Robo-advisors are automated financial advisors that rely on algorithms to create portfolios suitable for investors’ goals, such as risk tolerance and years left until retirement. There are now over ten robo-advisors marketing sustainable, socially responsible, ESG or impact portfolio options. Most of these portfolios invest in ESG funds from asset managers like BlackRock.

It’s an easy way for beginners to get started with sustainable investing, and it’s good to see so many options. Robo-advisors offering ESG portfolios include Betterment (which has three impact portfolios), Wealthfront, Acorns, Personal Capital, and many more. Even mainstream financial institutions like E*TRADE and Goldman Sachs Marcus Invest have sustainable offerings. Fossil-fuel-free options are also available.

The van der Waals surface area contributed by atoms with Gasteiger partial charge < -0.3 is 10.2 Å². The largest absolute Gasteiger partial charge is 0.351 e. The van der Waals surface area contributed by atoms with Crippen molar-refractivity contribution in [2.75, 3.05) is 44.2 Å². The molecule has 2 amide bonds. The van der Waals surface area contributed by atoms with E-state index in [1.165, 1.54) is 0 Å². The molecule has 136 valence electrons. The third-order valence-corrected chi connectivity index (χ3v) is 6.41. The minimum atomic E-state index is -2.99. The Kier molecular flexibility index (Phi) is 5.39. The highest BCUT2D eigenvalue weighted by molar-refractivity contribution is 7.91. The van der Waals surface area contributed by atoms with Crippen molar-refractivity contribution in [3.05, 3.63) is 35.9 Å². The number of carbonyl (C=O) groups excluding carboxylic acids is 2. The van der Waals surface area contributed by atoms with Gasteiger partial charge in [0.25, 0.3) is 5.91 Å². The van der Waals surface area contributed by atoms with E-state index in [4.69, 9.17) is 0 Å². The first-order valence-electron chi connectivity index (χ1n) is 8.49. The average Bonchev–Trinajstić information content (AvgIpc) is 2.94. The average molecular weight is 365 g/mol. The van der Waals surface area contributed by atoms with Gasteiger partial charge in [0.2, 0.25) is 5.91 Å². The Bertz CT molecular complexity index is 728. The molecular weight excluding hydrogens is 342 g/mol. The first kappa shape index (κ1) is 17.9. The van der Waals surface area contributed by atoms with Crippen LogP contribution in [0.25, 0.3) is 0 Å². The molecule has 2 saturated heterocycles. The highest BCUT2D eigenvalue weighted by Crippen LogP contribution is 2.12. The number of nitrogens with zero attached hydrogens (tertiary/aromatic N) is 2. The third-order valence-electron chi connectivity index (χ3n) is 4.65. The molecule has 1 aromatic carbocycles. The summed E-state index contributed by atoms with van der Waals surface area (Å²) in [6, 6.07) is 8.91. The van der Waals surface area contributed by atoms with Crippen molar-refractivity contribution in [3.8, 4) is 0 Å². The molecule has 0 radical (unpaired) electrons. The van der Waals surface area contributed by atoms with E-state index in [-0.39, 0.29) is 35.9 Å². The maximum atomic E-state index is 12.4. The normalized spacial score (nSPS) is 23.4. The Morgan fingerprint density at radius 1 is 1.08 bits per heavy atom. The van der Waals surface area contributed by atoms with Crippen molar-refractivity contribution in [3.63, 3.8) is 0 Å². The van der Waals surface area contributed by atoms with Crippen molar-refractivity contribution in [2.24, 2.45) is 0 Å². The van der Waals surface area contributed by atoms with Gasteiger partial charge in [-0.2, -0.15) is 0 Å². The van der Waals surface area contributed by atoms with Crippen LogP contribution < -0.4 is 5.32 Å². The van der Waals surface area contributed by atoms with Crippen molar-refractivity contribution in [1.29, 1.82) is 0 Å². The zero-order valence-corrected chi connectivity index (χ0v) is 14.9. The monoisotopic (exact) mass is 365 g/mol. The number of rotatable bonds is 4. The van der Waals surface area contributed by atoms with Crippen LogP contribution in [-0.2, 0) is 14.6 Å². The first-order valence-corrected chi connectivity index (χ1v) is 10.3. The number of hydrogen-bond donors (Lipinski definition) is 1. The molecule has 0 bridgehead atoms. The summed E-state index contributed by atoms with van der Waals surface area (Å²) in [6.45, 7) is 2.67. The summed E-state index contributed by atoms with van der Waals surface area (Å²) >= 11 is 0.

• Greener Crypto

Second, investing in crypto, though risky, has been incredibly popular among all demographic groups of late, though millennials and Gen Z members dominate. At the same time, most popular cryptos including Bitcoin, Ethereum, and Dogecoin, are very energy-intensive to mine, so owning a lot of these cryptos is not exactly climate-friendly. Even if crypto mining is powered by renewables, it means that renewable energy is not being used for some other purpose (like heating homes.) So millennials who are focused on sustainability should know the difference between energy-intensive cryptos like Bitcoin and Dogecoin, and ones that are not energy-intensive, like Cardano and Nano. Some crypto investors are even buying carbon offsets to offset the carbon footprint of their crypto wallets.

• Neobanks